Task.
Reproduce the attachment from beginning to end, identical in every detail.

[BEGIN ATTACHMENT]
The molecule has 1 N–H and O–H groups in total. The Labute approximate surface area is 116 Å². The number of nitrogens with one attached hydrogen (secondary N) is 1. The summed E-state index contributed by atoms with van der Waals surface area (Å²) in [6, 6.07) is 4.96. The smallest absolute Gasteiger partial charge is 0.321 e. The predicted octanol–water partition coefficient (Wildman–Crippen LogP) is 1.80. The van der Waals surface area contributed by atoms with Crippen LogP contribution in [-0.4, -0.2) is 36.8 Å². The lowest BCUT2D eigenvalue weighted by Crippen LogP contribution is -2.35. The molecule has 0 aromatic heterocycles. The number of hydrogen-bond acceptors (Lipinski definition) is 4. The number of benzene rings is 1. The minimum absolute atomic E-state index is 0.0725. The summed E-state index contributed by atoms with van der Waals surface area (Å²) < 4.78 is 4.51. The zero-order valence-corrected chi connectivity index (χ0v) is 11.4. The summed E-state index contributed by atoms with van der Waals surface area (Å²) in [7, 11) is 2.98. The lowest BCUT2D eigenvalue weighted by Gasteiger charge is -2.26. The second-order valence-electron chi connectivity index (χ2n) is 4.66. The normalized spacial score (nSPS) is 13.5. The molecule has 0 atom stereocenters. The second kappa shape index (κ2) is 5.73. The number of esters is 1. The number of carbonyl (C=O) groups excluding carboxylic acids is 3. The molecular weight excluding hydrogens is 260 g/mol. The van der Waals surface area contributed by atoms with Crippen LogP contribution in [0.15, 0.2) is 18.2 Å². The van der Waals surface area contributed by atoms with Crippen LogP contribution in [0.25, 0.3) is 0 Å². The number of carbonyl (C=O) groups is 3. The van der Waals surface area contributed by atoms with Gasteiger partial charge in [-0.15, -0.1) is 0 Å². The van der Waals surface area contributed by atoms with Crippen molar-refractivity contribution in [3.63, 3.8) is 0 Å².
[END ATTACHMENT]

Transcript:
The molecule has 1 N–H and O–H groups in total. The Labute approximate surface area is 116 Å². The number of nitrogens with one attached hydrogen (secondary N) is 1. The summed E-state index contributed by atoms with van der Waals surface area (Å²) in [6, 6.07) is 4.96. The smallest absolute Gasteiger partial charge is 0.321 e. The predicted octanol–water partition coefficient (Wildman–Crippen LogP) is 1.80. The van der Waals surface area contributed by atoms with Crippen LogP contribution in [-0.4, -0.2) is 36.8 Å². The lowest BCUT2D eigenvalue weighted by Crippen LogP contribution is -2.35. The molecule has 0 aromatic heterocycles. The number of hydrogen-bond acceptors (Lipinski definition) is 4. The number of benzene rings is 1. The minimum absolute atomic E-state index is 0.0725. The summed E-state index contributed by atoms with van der Waals surface area (Å²) < 4.78 is 4.51. The zero-order valence-corrected chi connectivity index (χ0v) is 11.4. The summed E-state index contributed by atoms with van der Waals surface area (Å²) in [7, 11) is 2.98. The lowest BCUT2D eigenvalue weighted by Gasteiger charge is -2.26. The second-order valence-electron chi connectivity index (χ2n) is 4.66. The normalized spacial score (nSPS) is 13.5. The molecule has 0 atom stereocenters. The second kappa shape index (κ2) is 5.73. The number of esters is 1. The number of carbonyl (C=O) groups excluding carboxylic acids is 3. The molecular weight excluding hydrogens is 260 g/mol. The van der Waals surface area contributed by atoms with Crippen LogP contribution in [0.15, 0.2) is 18.2 Å². The van der Waals surface area contributed by atoms with Crippen LogP contribution in [0.25, 0.3) is 0 Å². The number of carbonyl (C=O) groups is 3. The van der Waals surface area contributed by atoms with Gasteiger partial charge in [-0.15, -0.1) is 0 Å². The van der Waals surface area contributed by atoms with Crippen molar-refractivity contribution in [3.63, 3.8) is 0 Å².